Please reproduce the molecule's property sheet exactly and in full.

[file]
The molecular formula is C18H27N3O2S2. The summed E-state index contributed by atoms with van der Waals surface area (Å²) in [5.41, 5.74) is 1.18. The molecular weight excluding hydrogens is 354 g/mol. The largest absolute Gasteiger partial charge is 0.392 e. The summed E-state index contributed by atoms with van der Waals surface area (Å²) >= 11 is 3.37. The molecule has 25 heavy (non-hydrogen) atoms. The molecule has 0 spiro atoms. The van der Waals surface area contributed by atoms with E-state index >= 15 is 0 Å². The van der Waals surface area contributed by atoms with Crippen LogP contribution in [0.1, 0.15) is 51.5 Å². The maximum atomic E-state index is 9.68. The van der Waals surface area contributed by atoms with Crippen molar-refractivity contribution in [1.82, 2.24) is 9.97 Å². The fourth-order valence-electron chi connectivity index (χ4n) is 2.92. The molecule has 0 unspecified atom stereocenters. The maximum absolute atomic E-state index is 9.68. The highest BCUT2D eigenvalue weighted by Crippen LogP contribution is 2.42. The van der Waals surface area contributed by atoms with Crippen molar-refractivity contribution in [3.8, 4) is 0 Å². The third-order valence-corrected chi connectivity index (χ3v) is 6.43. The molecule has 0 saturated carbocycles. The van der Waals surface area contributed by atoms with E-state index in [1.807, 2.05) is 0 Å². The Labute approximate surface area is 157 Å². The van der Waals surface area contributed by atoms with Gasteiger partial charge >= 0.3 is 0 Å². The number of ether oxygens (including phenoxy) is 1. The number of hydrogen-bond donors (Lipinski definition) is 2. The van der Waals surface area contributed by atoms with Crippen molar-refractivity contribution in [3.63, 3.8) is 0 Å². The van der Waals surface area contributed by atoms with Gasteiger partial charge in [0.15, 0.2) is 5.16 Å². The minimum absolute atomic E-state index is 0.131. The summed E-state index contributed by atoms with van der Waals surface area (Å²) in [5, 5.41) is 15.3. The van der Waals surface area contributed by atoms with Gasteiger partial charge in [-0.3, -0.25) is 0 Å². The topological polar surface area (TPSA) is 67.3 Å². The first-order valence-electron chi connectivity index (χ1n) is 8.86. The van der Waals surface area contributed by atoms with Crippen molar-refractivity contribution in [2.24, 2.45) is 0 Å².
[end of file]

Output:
The molecular formula is C18H27N3O2S2. The summed E-state index contributed by atoms with van der Waals surface area (Å²) in [5.41, 5.74) is 1.18. The molecular weight excluding hydrogens is 354 g/mol. The largest absolute Gasteiger partial charge is 0.392 e. The summed E-state index contributed by atoms with van der Waals surface area (Å²) >= 11 is 3.37. The molecule has 25 heavy (non-hydrogen) atoms. The molecule has 0 spiro atoms. The van der Waals surface area contributed by atoms with E-state index >= 15 is 0 Å². The van der Waals surface area contributed by atoms with Crippen LogP contribution in [0.1, 0.15) is 51.5 Å². The maximum atomic E-state index is 9.68. The van der Waals surface area contributed by atoms with Crippen molar-refractivity contribution in [1.82, 2.24) is 9.97 Å². The fourth-order valence-electron chi connectivity index (χ4n) is 2.92. The molecule has 0 unspecified atom stereocenters. The maximum absolute atomic E-state index is 9.68. The highest BCUT2D eigenvalue weighted by Crippen LogP contribution is 2.42. The van der Waals surface area contributed by atoms with Crippen molar-refractivity contribution in [3.8, 4) is 0 Å². The third-order valence-corrected chi connectivity index (χ3v) is 6.43. The molecule has 0 saturated carbocycles. The van der Waals surface area contributed by atoms with E-state index in [1.807, 2.05) is 0 Å². The Labute approximate surface area is 157 Å². The van der Waals surface area contributed by atoms with Gasteiger partial charge >= 0.3 is 0 Å². The number of ether oxygens (including phenoxy) is 1. The number of hydrogen-bond donors (Lipinski definition) is 2. The van der Waals surface area contributed by atoms with Crippen molar-refractivity contribution in [3.63, 3.8) is 0 Å². The van der Waals surface area contributed by atoms with Gasteiger partial charge in [0.15, 0.2) is 5.16 Å². The minimum absolute atomic E-state index is 0.131. The summed E-state index contributed by atoms with van der Waals surface area (Å²) in [5, 5.41) is 15.3. The van der Waals surface area contributed by atoms with Gasteiger partial charge in [-0.3, -0.25) is 0 Å². The topological polar surface area (TPSA) is 67.3 Å². The first-order valence-electron chi connectivity index (χ1n) is 8.86. The van der Waals surface area contributed by atoms with Crippen molar-refractivity contribution in [2.24, 2.45) is 0 Å².